It has been a topsy turvy day for AUD/USD during early Asian trade. Earlier (8.30 SGT, 7.30pm EST), the Reserve Bank of Australia downgraded their growth and inflation forecasts in its latest statement. RBA said in the quarterly report that “soft outlook” is due to a number of factors – namely the Mining Industry peaking in 2013, Fiscal Consolidation and the overvalued Aussie Dollar. Though Chinese economy looked “more positive in recent months”, RBA believes that 2013 growth will be lower at 2.5% compared to the initial 2.75% forecast. CPI is expected to come in at 3% vs an initial estimate of 3.25%.
This news did not really surprise investors as the tone of this quarterly statement is exactly the same as the one Glenn Stevens said on Tues, when the RBA held rates but issued a “act if necessary” mandate. We already knew that the Australia economy is going to be soft this year, as many believed that the mining sector has already peaked back in 2012 if not the later months of 2011, much earlier than RBA’s forecast. Despite the foreknowledge, AUD/USD traded lower following the news, as traders are simply looking for any reasons they can find to short AUD/USD following a dovish RBA tone.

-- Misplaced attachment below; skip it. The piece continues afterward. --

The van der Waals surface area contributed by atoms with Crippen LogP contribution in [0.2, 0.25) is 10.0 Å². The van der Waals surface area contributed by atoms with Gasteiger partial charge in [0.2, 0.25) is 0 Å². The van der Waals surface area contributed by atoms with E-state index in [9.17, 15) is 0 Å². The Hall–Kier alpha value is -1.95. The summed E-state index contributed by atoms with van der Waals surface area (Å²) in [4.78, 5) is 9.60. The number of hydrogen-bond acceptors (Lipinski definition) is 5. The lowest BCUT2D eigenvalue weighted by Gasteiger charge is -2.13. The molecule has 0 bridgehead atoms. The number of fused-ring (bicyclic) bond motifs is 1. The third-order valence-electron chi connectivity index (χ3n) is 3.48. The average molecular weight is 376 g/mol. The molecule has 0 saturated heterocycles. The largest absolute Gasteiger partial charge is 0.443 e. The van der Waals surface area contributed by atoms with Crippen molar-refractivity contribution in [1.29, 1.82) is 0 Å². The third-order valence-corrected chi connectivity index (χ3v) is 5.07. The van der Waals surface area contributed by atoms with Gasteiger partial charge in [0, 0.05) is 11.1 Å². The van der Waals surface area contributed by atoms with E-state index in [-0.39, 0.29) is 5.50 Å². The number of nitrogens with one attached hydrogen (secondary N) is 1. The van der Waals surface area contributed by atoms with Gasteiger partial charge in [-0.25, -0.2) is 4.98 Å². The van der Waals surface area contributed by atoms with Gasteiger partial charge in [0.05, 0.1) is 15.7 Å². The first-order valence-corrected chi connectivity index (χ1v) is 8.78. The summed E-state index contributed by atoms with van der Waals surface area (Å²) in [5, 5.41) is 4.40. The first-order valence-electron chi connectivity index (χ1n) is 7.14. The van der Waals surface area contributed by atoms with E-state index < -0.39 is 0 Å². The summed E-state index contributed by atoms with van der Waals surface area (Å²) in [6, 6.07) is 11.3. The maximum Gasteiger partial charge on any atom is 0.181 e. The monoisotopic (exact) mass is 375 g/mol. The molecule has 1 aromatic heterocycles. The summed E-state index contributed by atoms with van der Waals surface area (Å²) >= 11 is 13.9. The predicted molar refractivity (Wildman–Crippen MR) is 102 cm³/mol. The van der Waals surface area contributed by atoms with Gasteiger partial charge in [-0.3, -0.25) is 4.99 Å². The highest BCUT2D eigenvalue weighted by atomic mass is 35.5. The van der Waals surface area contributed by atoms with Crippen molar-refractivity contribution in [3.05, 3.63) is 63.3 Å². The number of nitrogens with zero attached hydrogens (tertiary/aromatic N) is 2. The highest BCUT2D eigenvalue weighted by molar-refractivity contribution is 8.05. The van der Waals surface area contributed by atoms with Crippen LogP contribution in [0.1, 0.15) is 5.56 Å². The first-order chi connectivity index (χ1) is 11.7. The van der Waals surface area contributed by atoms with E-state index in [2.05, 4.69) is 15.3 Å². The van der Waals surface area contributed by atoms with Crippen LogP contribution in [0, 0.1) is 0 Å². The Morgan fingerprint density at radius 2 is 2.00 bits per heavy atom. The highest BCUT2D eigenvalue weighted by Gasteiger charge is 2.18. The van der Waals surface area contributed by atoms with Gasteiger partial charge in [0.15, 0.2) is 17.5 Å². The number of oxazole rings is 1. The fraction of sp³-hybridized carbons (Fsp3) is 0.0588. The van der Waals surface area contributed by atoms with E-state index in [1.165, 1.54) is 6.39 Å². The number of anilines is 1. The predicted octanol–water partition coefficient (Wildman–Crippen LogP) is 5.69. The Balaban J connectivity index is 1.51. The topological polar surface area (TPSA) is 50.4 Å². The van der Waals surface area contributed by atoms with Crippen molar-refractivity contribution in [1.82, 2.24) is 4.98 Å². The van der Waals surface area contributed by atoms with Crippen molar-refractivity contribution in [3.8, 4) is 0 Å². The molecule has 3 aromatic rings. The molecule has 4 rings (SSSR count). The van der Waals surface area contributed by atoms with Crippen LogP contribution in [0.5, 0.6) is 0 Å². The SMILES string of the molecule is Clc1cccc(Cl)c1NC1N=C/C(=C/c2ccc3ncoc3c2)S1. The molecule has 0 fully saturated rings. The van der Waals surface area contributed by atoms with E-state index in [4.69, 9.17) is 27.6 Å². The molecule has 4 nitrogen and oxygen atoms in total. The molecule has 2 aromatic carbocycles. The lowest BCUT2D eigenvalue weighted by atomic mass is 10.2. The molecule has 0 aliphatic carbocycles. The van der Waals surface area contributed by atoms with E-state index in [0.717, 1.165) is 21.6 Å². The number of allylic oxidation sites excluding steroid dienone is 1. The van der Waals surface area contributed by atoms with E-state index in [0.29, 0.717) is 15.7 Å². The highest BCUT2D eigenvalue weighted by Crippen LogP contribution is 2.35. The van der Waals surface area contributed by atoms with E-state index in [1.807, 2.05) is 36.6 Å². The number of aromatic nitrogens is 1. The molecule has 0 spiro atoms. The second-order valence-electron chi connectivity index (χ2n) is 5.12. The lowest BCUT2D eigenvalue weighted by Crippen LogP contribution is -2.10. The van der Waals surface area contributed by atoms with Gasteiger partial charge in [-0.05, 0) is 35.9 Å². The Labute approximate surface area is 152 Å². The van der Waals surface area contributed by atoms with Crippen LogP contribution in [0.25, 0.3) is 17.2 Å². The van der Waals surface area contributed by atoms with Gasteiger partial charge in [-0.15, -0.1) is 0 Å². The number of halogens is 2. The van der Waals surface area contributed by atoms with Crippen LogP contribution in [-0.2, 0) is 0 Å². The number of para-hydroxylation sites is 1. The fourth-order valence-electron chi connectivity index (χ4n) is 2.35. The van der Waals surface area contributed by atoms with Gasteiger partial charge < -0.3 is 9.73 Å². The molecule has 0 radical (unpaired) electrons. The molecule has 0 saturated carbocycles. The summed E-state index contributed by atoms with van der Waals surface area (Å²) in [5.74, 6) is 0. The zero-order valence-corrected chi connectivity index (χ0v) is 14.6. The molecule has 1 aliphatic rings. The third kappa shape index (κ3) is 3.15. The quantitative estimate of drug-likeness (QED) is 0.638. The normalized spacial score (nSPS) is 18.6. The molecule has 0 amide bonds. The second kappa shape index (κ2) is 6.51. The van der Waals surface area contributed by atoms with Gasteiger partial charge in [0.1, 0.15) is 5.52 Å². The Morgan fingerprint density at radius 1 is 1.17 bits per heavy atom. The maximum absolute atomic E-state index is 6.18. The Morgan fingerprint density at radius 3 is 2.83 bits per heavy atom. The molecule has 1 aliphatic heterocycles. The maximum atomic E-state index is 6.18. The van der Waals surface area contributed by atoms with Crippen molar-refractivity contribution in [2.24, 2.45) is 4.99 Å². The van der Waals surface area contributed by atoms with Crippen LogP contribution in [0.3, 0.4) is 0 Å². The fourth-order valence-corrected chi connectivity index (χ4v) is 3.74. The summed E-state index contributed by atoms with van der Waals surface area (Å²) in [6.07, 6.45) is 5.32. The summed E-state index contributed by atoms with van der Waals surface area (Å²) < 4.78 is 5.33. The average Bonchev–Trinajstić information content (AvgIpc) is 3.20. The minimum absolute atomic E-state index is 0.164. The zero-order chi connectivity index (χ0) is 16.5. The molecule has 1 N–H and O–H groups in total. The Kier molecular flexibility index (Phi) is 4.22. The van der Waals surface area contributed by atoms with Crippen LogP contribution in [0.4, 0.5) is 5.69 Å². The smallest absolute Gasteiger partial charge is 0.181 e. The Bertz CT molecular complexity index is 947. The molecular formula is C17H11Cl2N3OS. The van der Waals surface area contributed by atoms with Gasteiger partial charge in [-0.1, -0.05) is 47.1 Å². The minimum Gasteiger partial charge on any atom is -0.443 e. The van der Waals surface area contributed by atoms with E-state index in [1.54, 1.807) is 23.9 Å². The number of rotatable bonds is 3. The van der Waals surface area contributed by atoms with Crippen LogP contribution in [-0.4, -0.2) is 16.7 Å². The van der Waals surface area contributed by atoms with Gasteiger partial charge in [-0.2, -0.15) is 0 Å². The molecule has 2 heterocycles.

5 Minutes Chart
Price broke below the previous swing low around 1am SGT, and went lower to sub 1.026 levels. Prices subsequently rebounded with the same swing low around 1.275 acting as resistance, and was looking to head lower before Chinese Trade Balance came in and denied the bears. Trade balance headline figure came in at a strong US$29.15B vs a consensus estimate of US$24.20. Both Exports and Imports grew tremendously – Y/Y exports grew 25.0% vs 17.3% estimated, and 14.1% previous. Imports grew 28.8% vs 23.5% expected with 6.0% previous. Looking back, these trade balance figures agree with HSBC Manufacturing PMI readings which showed increasing rate of growth versus Chinese official figures, adding yet more unanswered questions as to why the usual “optimistic” Chinese Government have published such a muted figures previously.
These questions aside, we saw AUD/USD immediately rallying higher to test 1.029 short-term resistance and fell short of the 1.03 longer term resistance. That shouldn’t come as a surprise, because fundamentally nothing has changed. As mentioned earlier, traders already knew that China wasn’t going to bust with a hard landing. In fact, the term “hard landing” appears to be passe with journalists and analysts alike abandoning the term late last year when it was apparent that Chinese economy was doing ok. RBA and many other Central Banks/Bankers also have the same sentiment. As such, bullish follow through on strong Chinese news may not last as long as what we are observing right now. From both sentiment and technical point of view, 1.029 and 1.03 remains tough nut to cracks while traders are still focusing on RBA’s dovishness.
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